Through 4 enticing novels, Andrew Peterson introduces his reader to a family & a world so very unlike our own & yet altogether like it as well in The Wingfeather Saga. A story of redemption, of looking past exteriors, of laying down our own desires for the good of others, and of the power of loving beyond what we can see; this book series leaves the reader with hope & expectation.
I have honestly never given the fantasy genre much of a thought beyond a passing glance but on the recommendation of several friends I dove into the first book of this series & never looked back. I believe it to be a good jumping off place for those exploring new genres. Peterson’s writing style is engaging and easy to get lost in.
We enter a world of old pirates, children & crazy uncles only to discover that those are about the last things to be recognized. We then embark on an attempt to imagine the creatures Peterson creates. From toothy cows and cloven to sea dragons and diggles the reader is left wrapped in a swirl of known and unknown.
The familiar human experience is captured throughout the story & it draws our hearts in. We walk with older brother Janner, who is only 12, through a world of emotions we all recognize – instinct to protect family, envy toward them, frustrati
ons that mount between siblings, chafing against expectations, anger when we feel wronged, pride in family, & sorrow at loss.
This is a redemptive story, highlighting the beauty of selfless love and transformation. Woven like every good story is, it captures the heart and draws the reader to fight for justice and love and beauty. Not explicitly Christian, this book draws parallels to the faith in a way reminiscent of C.S. Lewis.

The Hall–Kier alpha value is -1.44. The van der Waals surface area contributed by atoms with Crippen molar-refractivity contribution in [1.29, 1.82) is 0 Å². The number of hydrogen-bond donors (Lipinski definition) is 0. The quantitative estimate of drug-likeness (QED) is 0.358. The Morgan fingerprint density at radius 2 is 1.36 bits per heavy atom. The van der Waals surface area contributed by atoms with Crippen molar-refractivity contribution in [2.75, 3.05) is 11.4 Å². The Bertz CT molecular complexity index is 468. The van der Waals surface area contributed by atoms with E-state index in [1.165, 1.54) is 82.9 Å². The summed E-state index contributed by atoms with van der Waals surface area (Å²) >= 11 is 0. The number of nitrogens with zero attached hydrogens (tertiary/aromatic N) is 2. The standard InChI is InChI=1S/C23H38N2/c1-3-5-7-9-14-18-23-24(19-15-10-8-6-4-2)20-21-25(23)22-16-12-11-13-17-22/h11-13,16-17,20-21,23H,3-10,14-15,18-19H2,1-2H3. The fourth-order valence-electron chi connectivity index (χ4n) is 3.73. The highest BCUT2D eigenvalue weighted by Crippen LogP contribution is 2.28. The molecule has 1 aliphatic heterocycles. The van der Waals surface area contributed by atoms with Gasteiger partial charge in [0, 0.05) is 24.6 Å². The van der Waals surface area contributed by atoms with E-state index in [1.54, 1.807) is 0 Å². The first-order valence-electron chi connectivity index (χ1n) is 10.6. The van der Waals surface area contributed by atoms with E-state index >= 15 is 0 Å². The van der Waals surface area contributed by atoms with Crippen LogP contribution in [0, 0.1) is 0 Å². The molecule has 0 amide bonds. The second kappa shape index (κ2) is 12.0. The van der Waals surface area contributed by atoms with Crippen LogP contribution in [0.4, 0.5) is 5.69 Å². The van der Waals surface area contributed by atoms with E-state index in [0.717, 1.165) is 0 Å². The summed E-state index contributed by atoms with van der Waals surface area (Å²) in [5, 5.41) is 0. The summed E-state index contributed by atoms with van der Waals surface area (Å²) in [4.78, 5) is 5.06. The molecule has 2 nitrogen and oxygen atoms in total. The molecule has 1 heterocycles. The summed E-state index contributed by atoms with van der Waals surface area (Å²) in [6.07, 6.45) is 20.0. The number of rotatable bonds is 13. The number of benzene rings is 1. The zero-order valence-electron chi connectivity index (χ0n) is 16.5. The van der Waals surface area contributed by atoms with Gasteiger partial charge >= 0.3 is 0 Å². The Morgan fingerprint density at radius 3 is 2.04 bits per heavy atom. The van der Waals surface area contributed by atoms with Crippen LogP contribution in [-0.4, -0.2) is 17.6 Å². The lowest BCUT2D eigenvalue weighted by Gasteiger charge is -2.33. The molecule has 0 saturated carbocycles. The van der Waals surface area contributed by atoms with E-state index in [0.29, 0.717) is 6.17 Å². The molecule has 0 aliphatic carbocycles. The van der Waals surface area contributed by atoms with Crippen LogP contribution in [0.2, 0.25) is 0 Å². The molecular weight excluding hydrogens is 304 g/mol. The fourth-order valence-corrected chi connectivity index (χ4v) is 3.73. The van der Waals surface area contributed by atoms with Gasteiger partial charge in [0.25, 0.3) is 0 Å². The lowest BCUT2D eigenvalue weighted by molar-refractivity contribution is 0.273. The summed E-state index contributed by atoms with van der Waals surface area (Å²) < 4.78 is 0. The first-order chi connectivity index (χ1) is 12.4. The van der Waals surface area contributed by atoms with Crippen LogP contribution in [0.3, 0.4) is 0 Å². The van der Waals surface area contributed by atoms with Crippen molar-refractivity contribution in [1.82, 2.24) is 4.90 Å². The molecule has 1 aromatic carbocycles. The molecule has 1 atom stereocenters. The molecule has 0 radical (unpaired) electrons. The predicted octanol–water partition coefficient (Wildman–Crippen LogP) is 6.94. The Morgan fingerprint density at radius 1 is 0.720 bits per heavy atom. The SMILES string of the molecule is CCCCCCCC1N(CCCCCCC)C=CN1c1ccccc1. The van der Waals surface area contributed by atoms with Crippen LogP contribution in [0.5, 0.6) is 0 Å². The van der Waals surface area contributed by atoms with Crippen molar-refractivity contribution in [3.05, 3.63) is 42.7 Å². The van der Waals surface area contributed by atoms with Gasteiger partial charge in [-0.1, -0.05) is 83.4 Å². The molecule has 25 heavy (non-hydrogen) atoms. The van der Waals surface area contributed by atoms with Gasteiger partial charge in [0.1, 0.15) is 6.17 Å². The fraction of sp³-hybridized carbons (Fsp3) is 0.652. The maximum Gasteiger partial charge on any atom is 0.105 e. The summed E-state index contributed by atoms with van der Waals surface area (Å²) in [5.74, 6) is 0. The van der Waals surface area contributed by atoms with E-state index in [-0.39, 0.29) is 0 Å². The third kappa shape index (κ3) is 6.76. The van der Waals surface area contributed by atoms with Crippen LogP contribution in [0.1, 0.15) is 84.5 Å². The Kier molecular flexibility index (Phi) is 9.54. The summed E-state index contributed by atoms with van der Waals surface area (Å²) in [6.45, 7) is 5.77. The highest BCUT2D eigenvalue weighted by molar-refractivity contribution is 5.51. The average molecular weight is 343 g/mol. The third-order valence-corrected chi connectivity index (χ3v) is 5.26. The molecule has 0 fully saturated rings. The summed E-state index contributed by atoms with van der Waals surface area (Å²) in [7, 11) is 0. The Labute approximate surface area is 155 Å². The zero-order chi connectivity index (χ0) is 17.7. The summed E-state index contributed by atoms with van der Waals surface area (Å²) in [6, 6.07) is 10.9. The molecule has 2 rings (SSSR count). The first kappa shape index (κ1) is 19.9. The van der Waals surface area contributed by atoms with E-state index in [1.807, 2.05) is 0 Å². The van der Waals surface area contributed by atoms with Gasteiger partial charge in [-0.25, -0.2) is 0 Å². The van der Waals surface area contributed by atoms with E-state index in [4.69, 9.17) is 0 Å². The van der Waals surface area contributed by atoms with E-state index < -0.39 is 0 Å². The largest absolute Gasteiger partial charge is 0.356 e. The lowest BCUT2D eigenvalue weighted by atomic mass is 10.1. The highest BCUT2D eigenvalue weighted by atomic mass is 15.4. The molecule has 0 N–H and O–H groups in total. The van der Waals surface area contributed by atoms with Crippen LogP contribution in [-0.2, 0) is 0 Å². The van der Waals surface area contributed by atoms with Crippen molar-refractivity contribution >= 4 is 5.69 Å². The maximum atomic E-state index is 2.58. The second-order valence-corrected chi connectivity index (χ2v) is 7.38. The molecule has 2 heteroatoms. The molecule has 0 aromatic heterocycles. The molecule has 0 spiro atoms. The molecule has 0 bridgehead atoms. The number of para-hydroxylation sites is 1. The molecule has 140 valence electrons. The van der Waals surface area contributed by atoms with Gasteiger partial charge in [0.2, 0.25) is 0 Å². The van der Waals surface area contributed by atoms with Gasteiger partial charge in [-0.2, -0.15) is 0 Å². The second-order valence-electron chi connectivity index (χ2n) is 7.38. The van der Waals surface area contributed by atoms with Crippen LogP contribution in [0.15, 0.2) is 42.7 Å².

I highly recommend this series. The story is constructed well. The characters develop into friends we hope will be victorious against the Fangs of Dang and Gnag the Nameless. The world becomes a rambunctious escape from our own filled with drama & adventure.
Peterson explores thoroughly the connection between family members & the undying desire to protect and care for one another. He exhorts his readers to look beyond what the eyes can see to the humanness buried underneath. He challenges us to extend grace to others because we will likely never know the road they have travelled. And perhaps most importantly, he shows us that redemption is possible & hearts can be changed – “thank the Maker!”.
I have already purchased the first book of the series, On the Edge of the Dark Sea of Darkness , as a Christmas gift for several loved ones and plan to recommend it to many others. Consider taking the opportunity to dive headlong into a world you may not recognize but which I assure you, has much to offer.
If you would like to explore a few more books to add to your list, check out these reviews: The Woman’s Identity: A Review of Made for More by Hannah Anderson and American Race Relations & The Church: A Review of The Warmth of Other Suns by Isabel Wilkerson
Have you read this series? What were your impressions? Do you have other book recommendations?